When it comes to making hip hop beats, few pieces of gear are more iconic than the Akai MPC series drum machine, sampler, and sequencer. Easily recognizable by its matrix of trigger pads, the MPC (Music Production Center or MIDI Production Center) has been used by some of hip hop music’s greatest producers and by innovative music makers in countless other genres.
“In the early days of hip hop music, the MPC was a huge tool that let you take records, cut them up into individual drum hits, and put a sample on each pad that you could trigger by hitting it,” says producer and drummer Drew McLean. “You could basically play a record like a drum kit, in real time. It revolutionized the game and the way people started to make music.”
The result was “A whole new style that people commonly know as beat making,” continues McLean. “Even just the sound of the MPC’s convertors — that punchy, gritty sound you always get on your samples when you output audio from the MPC — that changed the way people thought about mixing a record.”
Numerous sources on the web explore the history of the MPC — including this Wikipedia article, New York Times feature, and video posted on Synthtopia — but for tips on how to incorporate it when you are making beats, read on.
Choose the right hardware – or software
When the MPC60 was first released in the late 1980s, it was the only model in town. Nowadays, there are quite a few options, both vintage and brand-spanking new. “It’s exciting that the MPC comes in so many flavors, even though there’s some controversy,” says McLean. “There are some purists who think we should still be using floppy discs on the original MPC60s — and a lot of guys still do that and make it sound amazing — but the new MPCs can connect with a computer through software, so that may open up a whole new world for the instrument.”
McLean points to the MPC Renaissance as the flagship model not just because of its software capabilities, but because of its Vintage mode that lets it emulate older models. “It could be a bridge,” he says. “The real hip hop purists who insist that the early MPC models are still the best and the guys who are used to making beats on their laptops — maybe this device could bring the two together.” McLean also points out that there now exists iPad software called MPC FLY, and an accompanying 16-pad controller, that lets you emulate the MPC, well, on the fly.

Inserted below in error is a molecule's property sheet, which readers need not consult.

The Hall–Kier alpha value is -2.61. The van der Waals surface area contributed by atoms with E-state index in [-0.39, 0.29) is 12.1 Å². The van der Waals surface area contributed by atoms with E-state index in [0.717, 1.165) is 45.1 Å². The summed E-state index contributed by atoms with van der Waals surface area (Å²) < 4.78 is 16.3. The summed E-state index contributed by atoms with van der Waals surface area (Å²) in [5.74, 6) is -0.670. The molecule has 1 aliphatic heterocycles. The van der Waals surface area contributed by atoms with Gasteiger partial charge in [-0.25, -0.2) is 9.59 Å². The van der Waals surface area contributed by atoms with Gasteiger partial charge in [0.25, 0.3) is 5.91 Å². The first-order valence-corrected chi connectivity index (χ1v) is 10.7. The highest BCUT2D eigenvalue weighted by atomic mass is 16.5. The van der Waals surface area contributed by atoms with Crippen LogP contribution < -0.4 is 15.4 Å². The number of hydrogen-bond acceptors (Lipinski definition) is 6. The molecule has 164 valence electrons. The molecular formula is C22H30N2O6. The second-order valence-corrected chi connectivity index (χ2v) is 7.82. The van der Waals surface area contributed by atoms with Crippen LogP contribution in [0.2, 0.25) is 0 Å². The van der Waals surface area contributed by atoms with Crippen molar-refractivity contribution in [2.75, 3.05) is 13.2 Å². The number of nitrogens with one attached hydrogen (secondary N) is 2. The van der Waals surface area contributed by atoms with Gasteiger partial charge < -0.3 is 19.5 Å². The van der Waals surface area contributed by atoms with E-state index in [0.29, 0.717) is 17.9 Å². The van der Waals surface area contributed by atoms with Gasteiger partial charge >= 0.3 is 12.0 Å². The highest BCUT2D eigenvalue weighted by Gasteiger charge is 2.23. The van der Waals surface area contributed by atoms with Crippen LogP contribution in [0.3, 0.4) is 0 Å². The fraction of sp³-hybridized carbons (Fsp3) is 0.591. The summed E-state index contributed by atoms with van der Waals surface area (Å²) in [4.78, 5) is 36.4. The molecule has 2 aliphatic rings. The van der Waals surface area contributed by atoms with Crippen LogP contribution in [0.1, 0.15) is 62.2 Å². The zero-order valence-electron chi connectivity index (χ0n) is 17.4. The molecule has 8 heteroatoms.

So how do you choose the right model? “If you’re looking for a small setup or the traditional experience, I’d recommend an MPC1000 or the earlier 2000, which is excellent,” he says. “Since most people are starting from a software perspective these days, you may want to try the MPD series, which gives you a MIDI controller that works with MPC software on your computer. You’re not getting the convertors from the MPC1000 that make your drums sound so good, but you’re still getting the experience of creating music using pads and faders. You can learn a lot from that, and since the software depicts an MPC on screen, it’s almost like a guide showing you how to map out your MPC. It could be more user friendly for new musicians.”
Focus on sound
When it comes to making the MPC your own, the sky is the limit, so don’t be afraid to go crazy when it comes to choosing sounds. “You can pull sounds from nature or use your own voice,” says Mclean. “You can hook a microphone up to the MPC and record any sound you want right in there.”
McLean advises that paying extra attention to choosing the rights sounds will give you solid bedrock for any beat. “When it comes to creating your bed of rhythm and layering your sounds, you need to pay attention to how your sounds interact with each other,” he says. “Especially with the MPC, make sure that everything works together from the very start. When you get to mixing, it won’t be as much of a struggle if everything already meshes together well.”
A big part of getting your sounds right from the get-go is recording your samples cleanly. “If you’re recording a live sound, make sure that you use a mic that can get a good level but won’t distort, and if you’re sampling from a record straight into the MPC, make sure that your levels are high enough, but won’t clip,” he says. “Also choose a long enough sample — at least five to ten seconds — to give yourself space and to hear what’s coming before and after. That way you get a clean cut on the sample,” advises McLean.
Keep it simple
When it comes to working with the MPC, producer Matt Stine advises staying focused on making music and not making your setup too complicated. “9th Wonder is part of the legacy of MPC producers that started with DJ Premier and Pete Rock,” says Stine. “I recently got to work with 9th and it was really exciting to see him make beats. He had the simplest setup you’ve ever seen — one turntable into a DJ mixer and then into an MPC. That’s all you need.”
While there’s no inherent problem in incorporating as much equipment or software as you like, remember to keep the sounds and groove as your top priority and don’t get distracted by gear-lust.
Produce a lot